The Mosers eventually had nine children, and it’s safe to say they proved their doctor wrong.
“They told me they wanted to have a family so bad, they would never give up,” Walt Moser said.
They didn’t come without tragedy, however. Two children died before being born, and one died after being alive one day.
Yet another, Jackie, was killed as a kindergartener after being struck by a motorcycle.
But another five Diana, Marie, and Walt, who live in California; Robin, of Bonney Lake; and Marlene, of Bainbridge Island grew up under their care.
Robert’s first brush with death came in California. Darlene was headed out to her bowling league, but, as she told her sons and daughters, something didn’t feel right. Robert, down for a nap, was blue when she found him.
A Sacramento County sheriff’s deputy, who had stayed home from work that day, answered Darlene’s screams for help from her front yard. He had no vital signs, but the deputy’s CPR saved his life, the family said.
“Mr. Tough got more sentimental,” after that, Townsend said.
He was given 10 years to live after the 1982 attack, the family said.
Robert suffered strokes, kidney troubles, congestive heart failure and other ailments following, but he never complained.
“I’m fine,” he’d always say.
Save for the framing, their Kingston home of their last 17 years was almost entirely built with their hands. Darlene drew up the blueprints; Robert did the heavy lifting.
In retirement, they never left each other’s sides. If a check needed depositing, they went to the bank together. Grocery shopping was done in tandem. The pair even ventured to the mailbox together everyday unless one was too ill to do so.
They spooned on the couch as long as their bodies would let them.
The biggest shock came when Darlene was found to have a cancer growth. On Dec. 23, she went into the hospital, and learned the growth was terminal. She refused to be at the hospital for Christmas, however, and went home to be with Robert against doctor’s orders.
It was then Robert began to say that he, too, was terminally ill. Kitsap Hospice came and cared for the couple.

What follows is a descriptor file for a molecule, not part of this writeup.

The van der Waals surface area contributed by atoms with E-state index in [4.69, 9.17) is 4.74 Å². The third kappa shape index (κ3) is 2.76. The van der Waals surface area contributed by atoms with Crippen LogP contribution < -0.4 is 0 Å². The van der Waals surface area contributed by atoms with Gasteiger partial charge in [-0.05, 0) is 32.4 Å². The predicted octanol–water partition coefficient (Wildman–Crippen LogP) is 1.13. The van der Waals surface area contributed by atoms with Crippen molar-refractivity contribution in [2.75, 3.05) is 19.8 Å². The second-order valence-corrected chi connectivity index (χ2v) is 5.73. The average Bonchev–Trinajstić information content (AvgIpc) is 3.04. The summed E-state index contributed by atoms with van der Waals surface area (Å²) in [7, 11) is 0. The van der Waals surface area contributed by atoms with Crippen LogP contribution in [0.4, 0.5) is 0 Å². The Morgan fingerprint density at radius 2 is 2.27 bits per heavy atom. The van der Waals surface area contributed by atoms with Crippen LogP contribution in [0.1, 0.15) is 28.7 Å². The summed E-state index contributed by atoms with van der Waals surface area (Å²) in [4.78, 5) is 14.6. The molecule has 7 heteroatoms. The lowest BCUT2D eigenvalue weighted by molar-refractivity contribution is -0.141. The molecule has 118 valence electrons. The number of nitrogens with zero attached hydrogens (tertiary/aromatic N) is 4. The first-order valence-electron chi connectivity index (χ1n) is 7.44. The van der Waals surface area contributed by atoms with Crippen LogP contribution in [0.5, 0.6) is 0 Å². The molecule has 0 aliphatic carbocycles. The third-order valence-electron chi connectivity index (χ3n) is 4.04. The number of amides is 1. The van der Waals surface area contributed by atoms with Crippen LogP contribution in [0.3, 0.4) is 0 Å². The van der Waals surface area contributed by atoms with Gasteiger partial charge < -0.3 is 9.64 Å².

Robert even brought up Washington’s recently approved assisted suicide law, which goes into effect March 4.
“Sign me up,” he told the hospice staff, and even his own doctor.
Before their deaths, they also knew their family was healthy and happy, including one of their youngest daughters, Marlene, who lives on Bainbridge. Though she’d fought breast cancer, she now had a clean bill of heath.
The family had prayed for her to get better, and Robert added his special plea: To die with his wife.
In the days before their deaths, hospice had a special bed put into the couple’s bedroom, where youthful pictures of Robert and Darlene hang above their respective bedsides. Robert, in their own bed, held her hand tight as she began to die.
At 2:45 a.m. Jan. 23, she went. The sisters, Diana and Marie, delivered the news to Robert. There were many tears, Diana recalled.
“Are you OK,” Diana asked him. And for the first time their oldest daughter ever remembers, he said in his last word: “No.”
Not long after, the nurse came to check on Robert. Astonishingly, his vital signs began to fail. His breathing became broken. He was actively dying, the nurse told the family. There were no drugs or methods he’d used to quicken death; it just began to happen.
They gave him two days to live, tops. Instead, he joined his wife in death only six hours after hers.
Robert and Darlene, whose services were held Thursday, will be buried in the same way they lived their lives together.
In the same casket.
Information from: Kitsap Sun, http://www.kitsapsun.com/